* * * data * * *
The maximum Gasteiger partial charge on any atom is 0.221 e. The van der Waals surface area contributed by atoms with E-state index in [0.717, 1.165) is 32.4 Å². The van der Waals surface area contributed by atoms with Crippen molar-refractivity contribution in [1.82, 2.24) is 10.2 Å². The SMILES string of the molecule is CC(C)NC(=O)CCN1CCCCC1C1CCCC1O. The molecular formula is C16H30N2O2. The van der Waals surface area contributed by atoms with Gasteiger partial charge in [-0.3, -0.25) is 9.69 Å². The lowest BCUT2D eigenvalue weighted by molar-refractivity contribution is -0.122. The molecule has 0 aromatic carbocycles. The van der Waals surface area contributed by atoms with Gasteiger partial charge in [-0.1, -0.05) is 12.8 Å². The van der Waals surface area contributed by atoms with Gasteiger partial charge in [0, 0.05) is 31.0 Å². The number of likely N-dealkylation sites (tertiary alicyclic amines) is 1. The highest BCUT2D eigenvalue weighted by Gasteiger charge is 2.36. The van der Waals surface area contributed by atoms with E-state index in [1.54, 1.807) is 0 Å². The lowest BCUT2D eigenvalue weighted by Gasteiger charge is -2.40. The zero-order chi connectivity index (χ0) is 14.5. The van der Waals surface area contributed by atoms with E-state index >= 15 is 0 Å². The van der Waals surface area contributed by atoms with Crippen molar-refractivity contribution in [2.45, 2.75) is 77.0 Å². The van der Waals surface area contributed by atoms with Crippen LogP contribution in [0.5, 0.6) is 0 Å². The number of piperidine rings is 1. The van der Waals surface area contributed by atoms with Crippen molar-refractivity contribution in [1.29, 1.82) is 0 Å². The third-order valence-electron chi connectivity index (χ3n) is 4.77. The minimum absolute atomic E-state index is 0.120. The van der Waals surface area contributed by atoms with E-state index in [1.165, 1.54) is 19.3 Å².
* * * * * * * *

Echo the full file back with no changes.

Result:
The maximum Gasteiger partial charge on any atom is 0.221 e. The van der Waals surface area contributed by atoms with E-state index in [0.717, 1.165) is 32.4 Å². The van der Waals surface area contributed by atoms with Crippen molar-refractivity contribution in [1.82, 2.24) is 10.2 Å². The SMILES string of the molecule is CC(C)NC(=O)CCN1CCCCC1C1CCCC1O. The molecular formula is C16H30N2O2. The van der Waals surface area contributed by atoms with Gasteiger partial charge in [-0.3, -0.25) is 9.69 Å². The lowest BCUT2D eigenvalue weighted by molar-refractivity contribution is -0.122. The molecule has 0 aromatic carbocycles. The van der Waals surface area contributed by atoms with Gasteiger partial charge in [-0.1, -0.05) is 12.8 Å². The van der Waals surface area contributed by atoms with Gasteiger partial charge in [0, 0.05) is 31.0 Å². The number of likely N-dealkylation sites (tertiary alicyclic amines) is 1. The highest BCUT2D eigenvalue weighted by Gasteiger charge is 2.36. The van der Waals surface area contributed by atoms with E-state index in [1.54, 1.807) is 0 Å². The lowest BCUT2D eigenvalue weighted by Gasteiger charge is -2.40. The zero-order chi connectivity index (χ0) is 14.5. The van der Waals surface area contributed by atoms with E-state index >= 15 is 0 Å². The van der Waals surface area contributed by atoms with Crippen molar-refractivity contribution in [2.45, 2.75) is 77.0 Å². The van der Waals surface area contributed by atoms with Crippen LogP contribution in [0.5, 0.6) is 0 Å². The number of piperidine rings is 1. The van der Waals surface area contributed by atoms with Crippen molar-refractivity contribution in [1.29, 1.82) is 0 Å². The third-order valence-electron chi connectivity index (χ3n) is 4.77. The minimum absolute atomic E-state index is 0.120. The van der Waals surface area contributed by atoms with E-state index in [1.165, 1.54) is 19.3 Å².